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Infect Immun. 2010 Aug;78(8):3475-83. doi: 10.1128/IAI.00154-10. Epub 2010 Jun 1.

Identification of lipoprotein MslA as a neoteric virulence factor of Mycoplasma gallisepticum.

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  • 1Center of Excellence for Vaccine Research, Department of Pathobiology and Veterinary Science, University of Connecticut, 61 N. Eagleville Rd., Storrs, CT 06269, USA.

Abstract

Many lipoproteins are expressed on the surfaces of mycoplasmas, and some have been implicated as playing roles in pathogenesis. Family 2 lipoproteins of Mycoplasma pneumoniae have a conserved "mycoplasma lipoprotein X" central domain and a "mycoplasma lipoprotein 10" C-terminal domain and are differentially expressed in response to environmental conditions. Homologues of family 2 lipoproteins are Mycoplasma specific and include the lipoprotein of Mycoplasma gallisepticum, encoded by the MGA0674 gene. Comparative transcriptomic analysis of the M. gallisepticum live attenuated vaccine strain F and the virulent strain R(low), reported in this study, indicated that MGA0674 is one of several differentially expressed genes. The MGA0674-encoded lipoprotein is a proteolytically processed, immunogenic, TX-114 detergent-phase protein which appears to have antigenic divergence between field strains R(low) and S6. We examined the virulence of an R(low) Delta MGA0674 mutant (P1H9) in vivo and observed reduced recovery and attenuated virulence in the tracheas of experimentally infected chickens. The virulence of two additional R(low) Delta MGA0674 mutants, 2162 and 2204, was assessed in a second in vivo virulence experiment. These mutants exhibited partial to complete attenuation in vivo, but recovery was observed more frequently. Since only Mycoplasma species harbor homologues of MGA0674, the gene product has been renamed "Mycoplasma-specific lipoprotein A" (MslA). Collectively, these data indicate that MslA is an immunogenic lipoprotein exhibiting reduced expression in an attenuated strain and plays a role in M. gallisepticum virulence.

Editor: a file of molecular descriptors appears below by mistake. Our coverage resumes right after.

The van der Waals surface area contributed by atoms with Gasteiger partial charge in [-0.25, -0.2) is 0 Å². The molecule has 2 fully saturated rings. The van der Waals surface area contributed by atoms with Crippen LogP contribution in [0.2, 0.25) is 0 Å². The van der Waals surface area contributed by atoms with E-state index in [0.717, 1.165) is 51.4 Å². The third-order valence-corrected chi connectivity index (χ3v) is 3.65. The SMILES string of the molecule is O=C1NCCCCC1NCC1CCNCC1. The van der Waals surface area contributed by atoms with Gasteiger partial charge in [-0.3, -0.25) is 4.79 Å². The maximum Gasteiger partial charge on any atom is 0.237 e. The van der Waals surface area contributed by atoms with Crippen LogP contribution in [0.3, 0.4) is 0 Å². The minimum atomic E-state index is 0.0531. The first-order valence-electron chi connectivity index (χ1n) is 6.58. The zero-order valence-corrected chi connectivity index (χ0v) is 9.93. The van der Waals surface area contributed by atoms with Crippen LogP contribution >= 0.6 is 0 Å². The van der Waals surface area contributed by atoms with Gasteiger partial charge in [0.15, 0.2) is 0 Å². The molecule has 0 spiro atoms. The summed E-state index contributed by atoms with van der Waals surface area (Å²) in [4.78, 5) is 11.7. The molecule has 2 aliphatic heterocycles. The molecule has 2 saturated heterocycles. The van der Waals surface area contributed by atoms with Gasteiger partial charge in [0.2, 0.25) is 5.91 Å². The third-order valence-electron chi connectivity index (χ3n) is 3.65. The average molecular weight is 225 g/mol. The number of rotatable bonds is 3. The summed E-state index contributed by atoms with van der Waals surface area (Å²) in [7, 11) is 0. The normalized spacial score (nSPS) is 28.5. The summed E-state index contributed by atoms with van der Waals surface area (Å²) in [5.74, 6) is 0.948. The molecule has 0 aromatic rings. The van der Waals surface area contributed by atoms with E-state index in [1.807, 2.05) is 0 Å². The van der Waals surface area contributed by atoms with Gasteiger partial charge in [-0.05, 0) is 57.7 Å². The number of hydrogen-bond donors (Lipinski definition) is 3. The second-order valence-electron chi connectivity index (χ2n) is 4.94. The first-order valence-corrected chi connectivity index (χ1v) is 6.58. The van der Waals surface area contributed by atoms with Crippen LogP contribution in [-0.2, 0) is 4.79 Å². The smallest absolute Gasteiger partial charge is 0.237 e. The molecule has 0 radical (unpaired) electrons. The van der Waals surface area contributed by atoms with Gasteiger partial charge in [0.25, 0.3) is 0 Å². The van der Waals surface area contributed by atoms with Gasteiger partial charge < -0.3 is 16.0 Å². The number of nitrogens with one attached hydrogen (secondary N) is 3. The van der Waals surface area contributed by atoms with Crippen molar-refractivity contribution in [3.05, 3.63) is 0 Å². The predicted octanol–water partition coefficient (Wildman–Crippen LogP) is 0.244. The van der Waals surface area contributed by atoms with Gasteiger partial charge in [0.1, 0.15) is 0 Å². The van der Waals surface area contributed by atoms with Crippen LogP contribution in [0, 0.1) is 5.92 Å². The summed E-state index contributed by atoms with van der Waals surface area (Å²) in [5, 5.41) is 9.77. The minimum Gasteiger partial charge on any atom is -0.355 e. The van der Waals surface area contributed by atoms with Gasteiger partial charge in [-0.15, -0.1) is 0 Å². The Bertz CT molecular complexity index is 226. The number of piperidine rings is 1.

PMID:
20515935
[PubMed - indexed for MEDLINE]
PMCID:
PMC2916287
Free PMC Article
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